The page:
Beach life. Walking on the sands under the 1,500′ cliffs of Kapukapu, sitting in a thatch hut, looking at the small island of Keaoi offshore, and finding tikis carved from coconut trees.

Halape

Halape

Making dinner at the community kitchen. Beef Stroganoff was the winner. We hung our food up in the trees as we didn’t want any rodent visitors in the tents.

Halape

Halape

Woke up the next morning to a canopy of clear skies punctured by pinpoints of stars and the crashing sounds of the surf rolling into the beach.

Halape

Halape

Wakey wakey, eggs and bakey. No eggs. No bacon. We had to settle for ramen and bars.

Halape

Halape

Catching the breaking sunrise.

Halape

Halape

360 degree group photo on the beach.

Halape

Halape

Pulling up stakes. Always good to number them. It lets you know which ones are missing. Still missing.

Halape

Halape

Group photo under the milo tree, which was once considered sacred and its use was prohibited by commoners.

Halape

Halape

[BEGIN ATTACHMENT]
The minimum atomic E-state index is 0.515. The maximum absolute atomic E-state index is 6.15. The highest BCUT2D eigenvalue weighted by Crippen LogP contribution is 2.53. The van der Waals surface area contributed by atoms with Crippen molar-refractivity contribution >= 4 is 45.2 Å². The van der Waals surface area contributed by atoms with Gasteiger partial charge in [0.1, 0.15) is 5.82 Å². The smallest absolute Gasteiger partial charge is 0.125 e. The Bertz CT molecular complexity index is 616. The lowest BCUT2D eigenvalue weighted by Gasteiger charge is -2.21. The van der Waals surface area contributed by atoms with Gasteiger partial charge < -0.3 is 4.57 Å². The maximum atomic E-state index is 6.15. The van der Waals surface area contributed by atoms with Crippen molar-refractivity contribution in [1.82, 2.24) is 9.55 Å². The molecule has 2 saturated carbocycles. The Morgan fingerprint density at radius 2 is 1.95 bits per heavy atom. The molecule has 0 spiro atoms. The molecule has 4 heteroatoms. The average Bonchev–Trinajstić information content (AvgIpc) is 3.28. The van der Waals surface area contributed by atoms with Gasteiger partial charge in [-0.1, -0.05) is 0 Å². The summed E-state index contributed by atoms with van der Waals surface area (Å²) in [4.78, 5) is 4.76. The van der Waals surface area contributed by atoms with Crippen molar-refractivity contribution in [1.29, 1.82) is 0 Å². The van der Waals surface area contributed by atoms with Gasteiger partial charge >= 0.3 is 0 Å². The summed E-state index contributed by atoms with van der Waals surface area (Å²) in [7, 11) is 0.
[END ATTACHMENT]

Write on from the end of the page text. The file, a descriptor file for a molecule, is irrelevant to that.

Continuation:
Passing other hikers tents as we left our beach campsite.

Puna Coast Trail

Puna Coast Trail

Shadow hikers in the morning sun.

Puna Coast Trail

Puna Coast Trail

No worries as we didn’t bring our fishing poles and throw nets.

Puna Coast Trail

Puna Coast Trail

Making our way down through a huge pile of rocks that must have tumbled down from the earthquakes that shake this area.

Puna Coast Trail

Puna Coast Trail

Thanks to whomever made the passable trail through the jumbled lava rocks.

Puna Coast Trail

Puna Coast Trail

Making our way back down to the trail.

Puna Coast Trail

Puna Coast Trail

Quan checking out the outhouse by Keauhou beach.

Puna Coast Trail

Puna Coast Trail